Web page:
The United States for the first time explicitly called on Thursday for Syrian President Bashar al-Assad to step down and imposed new economic sanctions likely to be followed up by the European Union.

President Barack Obama made his appeal after five months of a brutal Syrian government crackdown against protesters seeking an end to the 41-year reign by the Syrian president and his late father, Hafez al-Assad.

The fresh U.S. sanctions would freeze Syrian government assets under U.S. jurisdiction, bar U.S. individuals or companies from transactions with Assad's government and ban U.S. imports of Syrian petroleum.

The U.S. sanctions are likely to have limited impact because of the low level of U.S.-Syrian trade and the minimal U.S. imports of Syrian oil, analysts said, but would likely be followed by European nations with greater economic leverage.

Britain, France, and Germany also demanded that Assad go, as did the EU, whose foreign policy chief, Catherine Ashton, said the bloc's 27 members were preparing to target more Syrian entities and looking at ways to broaden their sanctions.

EU diplomats are scheduled to discuss sanctions in Brussels on Friday, opening the way for any new measures to go into effect as early as next week.

While the United States has previously called for Assad to embark on democratic reforms or to get out of the way, Obama's statement marks the first unambiguous demand for him to go.

Obama's decision to take a harder stance toward Assad appears to reflect a U.S. conclusion that he is incapable of reform as well as growing condemnation of the Syrian leader, including from influential Arab nations such as Saudi Arabia.

For the sake of the Syrian people, the time has come for President Assad to step aside, Obama said in a statement.

His calls for dialogue and reform have rung hollow while he is imprisoning, torturing, and slaughtering his own people, Obama said in the written statement announcing the sanctions.

Assad told U.N. Secretary-General Ban Ki-moon that military and police operations against pro-democracy protesters have stopped, but activists and residents reported more killing overnight and more shooting on Thursday.

Separately, U.N. human rights investigators said Assad's forces had carried out systematic attacks on civilians, often firing at short range and without warning, killing at least 1,900 civilians, including children.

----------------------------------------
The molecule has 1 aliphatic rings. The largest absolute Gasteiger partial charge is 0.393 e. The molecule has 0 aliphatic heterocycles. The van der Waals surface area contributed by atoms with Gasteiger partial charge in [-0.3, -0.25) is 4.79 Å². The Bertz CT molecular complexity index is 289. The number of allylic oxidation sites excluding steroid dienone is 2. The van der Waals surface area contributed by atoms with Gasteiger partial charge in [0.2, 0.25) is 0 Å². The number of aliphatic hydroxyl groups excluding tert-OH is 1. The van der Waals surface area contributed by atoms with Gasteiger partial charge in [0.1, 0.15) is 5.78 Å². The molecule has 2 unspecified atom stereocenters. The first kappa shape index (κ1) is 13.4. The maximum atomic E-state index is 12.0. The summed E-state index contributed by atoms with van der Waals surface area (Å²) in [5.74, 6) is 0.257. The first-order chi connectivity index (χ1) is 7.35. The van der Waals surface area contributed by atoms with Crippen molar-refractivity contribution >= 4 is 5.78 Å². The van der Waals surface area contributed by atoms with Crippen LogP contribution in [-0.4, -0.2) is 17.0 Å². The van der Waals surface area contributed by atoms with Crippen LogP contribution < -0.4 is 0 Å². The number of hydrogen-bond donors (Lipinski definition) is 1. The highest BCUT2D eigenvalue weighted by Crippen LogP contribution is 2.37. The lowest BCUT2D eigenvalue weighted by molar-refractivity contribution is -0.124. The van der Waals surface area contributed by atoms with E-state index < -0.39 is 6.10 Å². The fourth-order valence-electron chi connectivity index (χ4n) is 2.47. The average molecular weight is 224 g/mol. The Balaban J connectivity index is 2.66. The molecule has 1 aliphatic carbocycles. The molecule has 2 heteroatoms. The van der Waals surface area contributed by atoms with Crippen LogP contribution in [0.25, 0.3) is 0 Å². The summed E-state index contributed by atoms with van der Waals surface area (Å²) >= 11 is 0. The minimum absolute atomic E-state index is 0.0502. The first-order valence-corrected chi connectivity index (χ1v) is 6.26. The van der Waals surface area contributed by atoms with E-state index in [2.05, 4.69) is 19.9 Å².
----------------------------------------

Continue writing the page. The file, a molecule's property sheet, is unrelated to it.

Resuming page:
NO U.S. MILITARY THREAT

A U.S. official all but ruled out military action to force Assad out. Barring that, and with a weak and divided political opposition, it seemed possible the Syrian leader could defy calls for his removal for some time to come.

The United States is trying to push two other Arab leaders from power: Muammar Gaddafi of Libya, where NATO air strikes are helping anti-Gaddafi rebels, and Ali Abdullah Saleh of Yemen, where Washington is relying on diplomacy.

U.S. officials told reporters that they were confident the balance had shifted in Syria, that the Syrian people were no longer afraid of Assad and would no longer tolerate his rule.

Syria is a country that is only now emerging from what in effect has been 40 years of an induced political coma, said one official, speaking on condition of anonymity. We can't predict how long this transition will take. Nothing about it is likely to be easy but we are certain that Assad is on the way out.

The new U.S. sanctions immediately freeze all Syrian government assets subject to U.S. jurisdiction and prohibit any transactions involving the Assad government.

They also ban U.S. imports of Syrian petroleum or petroleum products -- a tiny fraction of U.S. oil imports -- and prohibit U.S. citizens from operating or investing in Syria.

The United States has already imposed several rounds of sanctions on Assad and other Syrian officials and financial institutions but these are believed to have had little impact given the limited nature of U.S.-Syrian dealings.

According to U.S. government figures, in 2010 the United States imported an average of just 9,000 barrels per day of oil from Syria, a tiny fraction of the U.S. average consumption of 19.18 million barrels per day.

What was announced today will have a very limited impact as it doesn't really prevent anyone from outside the U.S. dealing with Syrian oil, said Greg Priddy, global oil analyst at Eurasia Group in Washington.

With 95 percent of Syrian oil exports going to the EU, you might see more action there, he added.

Oil sales account for a third of Assad regime revenue, so banning their purchases, with possible measures by the EU tomorrow, would strike a crippling blow to the Assad regime, said Andrew Tabler, a fellow at the Washington Institute for Near East Policy, a Washington-based think tank.

(Additional reporting by Deborah Charles,Andrew Quinn, Ayesha Rascoe, and Warren Strobel in Washington; by David Sheppard in New York and by Justyna Pawlak in Brussels; Editing by Will Dunham.)